With everything that’s going right, have you ever wondered, Steven, if Aerosmith would be alive today had Joe not returned to the fold?

“It’s hard to say,” he says, chewing on the proposition. “I don’t know if I can answer that. When you’re in the shape that we were in, we would have done anything for the rest of our lives, we would have done it, done it, done it until we had no more fans.

“I was getting fan mail saying, ‘When is Joe gonna be back with the band?’. But we kept it going. There’s a lot of bands… KISS will come back in another five years, these guys will be all old and grey, and they’ll do a reunion tour.
“They’ll always have the core that’ll be there for ’em.

“But nothing would have really happened unless we stopped the substance abuse, cos we were doing that more than anvthing else.”

THE SEBEL townhouse is a plush establishment just down from seedy Kings Cross, Sydney’s red light district. So seedy, in fact, that the band requested to be moved to – and were later moved to – a city hotel to – as I was told “escape the temptations” of the area.

Tyler doesn’t hesitate when I ask him if – after two long, sobre tours – he’s finally recovered from the addiction which inspired “Monkey On My Back”.

“No, and if I ever said I had, I’d be fooling myself,” he says, looking me right in the eye. “You don’t know, because you’re not a drug addic. For me, that’s the height. I love that. I could go grab a gram of blow and some needles and I could go down and get some hookers and have them suck me off while I’m shooting coke.”

But the longer you’re off it, surely the easier it gets?

“I’m no fool, it’s my best friend, that shit. I just don’t see it now. The whole thing, it’s a mind game thing. I don’t really put much weight on it. All I do is, I simply say that I ain’t gonna do any right now, today, until I go to bed tonight.

“Tomorrow, I might do a line with you. You might come back here and we’ll do a line on the table. But today, I just ain’t gonna do it until my head hits the pillow.”

You’ve been through this; could you predict Guns N’ Roses’ substance problems before they happened?

“I could sit here and say on one hand I knew that was going to happen because theywere all f**kcd-up back then. On the other hand, as Joe says, it’s a personal thing.

“We would never tell anyone, “Just don’t!’. That’s like telling a manic depressant to cheer up.”

AEROSMITH’s 173rd show on the Pump World Tour, at the Sydney Entertainment Centre, was probably a long way short
of their best out of the previous 172. Tyler gallivanted aaround the mock hotel rooftop like a gymnast on acid, Perry concentrated on his licks, grooved memorably and was maybe the closest I’ve seen to cool personified. But, I suspect, a shadow of how they would have been at Donington and the Marquee.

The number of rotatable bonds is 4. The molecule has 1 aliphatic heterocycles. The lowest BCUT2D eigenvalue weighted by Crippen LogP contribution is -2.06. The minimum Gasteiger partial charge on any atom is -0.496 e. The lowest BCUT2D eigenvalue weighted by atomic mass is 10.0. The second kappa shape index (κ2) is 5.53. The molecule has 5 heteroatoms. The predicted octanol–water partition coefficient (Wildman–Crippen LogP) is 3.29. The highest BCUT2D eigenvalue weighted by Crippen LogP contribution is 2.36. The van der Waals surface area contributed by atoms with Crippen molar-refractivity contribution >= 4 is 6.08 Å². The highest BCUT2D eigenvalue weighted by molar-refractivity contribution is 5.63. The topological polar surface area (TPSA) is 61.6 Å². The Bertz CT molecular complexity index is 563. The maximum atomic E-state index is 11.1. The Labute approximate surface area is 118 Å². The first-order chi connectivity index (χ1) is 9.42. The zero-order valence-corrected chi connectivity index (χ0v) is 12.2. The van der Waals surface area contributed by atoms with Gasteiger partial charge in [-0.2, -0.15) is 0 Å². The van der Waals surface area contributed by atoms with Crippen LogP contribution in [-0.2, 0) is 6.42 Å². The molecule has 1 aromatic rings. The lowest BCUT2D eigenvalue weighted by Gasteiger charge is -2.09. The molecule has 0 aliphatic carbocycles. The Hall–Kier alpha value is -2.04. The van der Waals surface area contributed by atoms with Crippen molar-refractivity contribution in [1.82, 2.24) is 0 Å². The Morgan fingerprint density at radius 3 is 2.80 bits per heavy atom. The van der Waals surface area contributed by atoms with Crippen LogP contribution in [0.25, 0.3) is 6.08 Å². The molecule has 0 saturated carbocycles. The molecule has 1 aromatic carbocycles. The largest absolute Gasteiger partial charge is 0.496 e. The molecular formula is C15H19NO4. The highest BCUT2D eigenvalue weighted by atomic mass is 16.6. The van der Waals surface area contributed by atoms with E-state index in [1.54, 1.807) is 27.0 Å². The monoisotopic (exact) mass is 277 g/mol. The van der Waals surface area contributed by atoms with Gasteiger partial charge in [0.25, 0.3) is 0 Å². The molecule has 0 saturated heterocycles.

“Donington was incredible,” Tyler had told the Sydney press conference. “It was the hugest gig. We hadn’t hit our core audience in Europe in 13,14 years so it was good to get back.”

Soaking up the superlatives, Perry commented dryly: “Plus it wass a good warm-up for the Marquee Club!”, illiciting a couple of halfwit giggles.

“We’ve done big shows before and it was another big festival but playing with Jimmy Page was great and playing with him at Donington was a good warm-up and we got into the real thing at the Marquee.”

Tyler: “We cut our teeth on so much Yardbirds stuff that to have that guy with us up there on stage was a magic moment…”

Filed for: KERRANG!

POISON: Bouffantery In The UK (1990)

By STEVE MASCORD

YOU’VE GOT to give Bret Michaels one thing — he’s a hustler.
Ten minutes ago, he had just one shiny billiard ball to sink on his miniature pool table, and I had five. An embarrassing defeat was looming for yours truly.
Now, we’re both shooting for the black.
“I can’t get beaten on my own table,” Bret exclaims, pressing a bangled right hand to his forehead- It’s as if he doesn’t realise I have the billiard-playing ability of a watermelon.
Glancing around at the platinum discs adorning the wall of Bret’s games room, it occurs to me that he might let me win. As a good-will gesture, to put me in a good mood for the interview.
Yanking gently on his cue, Bret sends the white ball gliding across the baize,  striking the black just so, and it goes tumbling into the left pocket.
“Aw, bad luck,” he opines, replacing his cue on the rack.

BRET MICHAELS lives in a rather impressive, but by no means obscenely plush, two storey house just 15 minutes from Sunset Boulevard. The door is answered by his girlfriend Suzy Hatton (for whom he is currently producing an album) and she takes me onto what seems at first to be a video set, but which is actually a lounge.
The acoustic guitar bearing a painted rose sits on a stand in front of the fireplace, like a freeze frame frons the ‘Every Rose…’ vid. Everything is bathed in a luminous green light.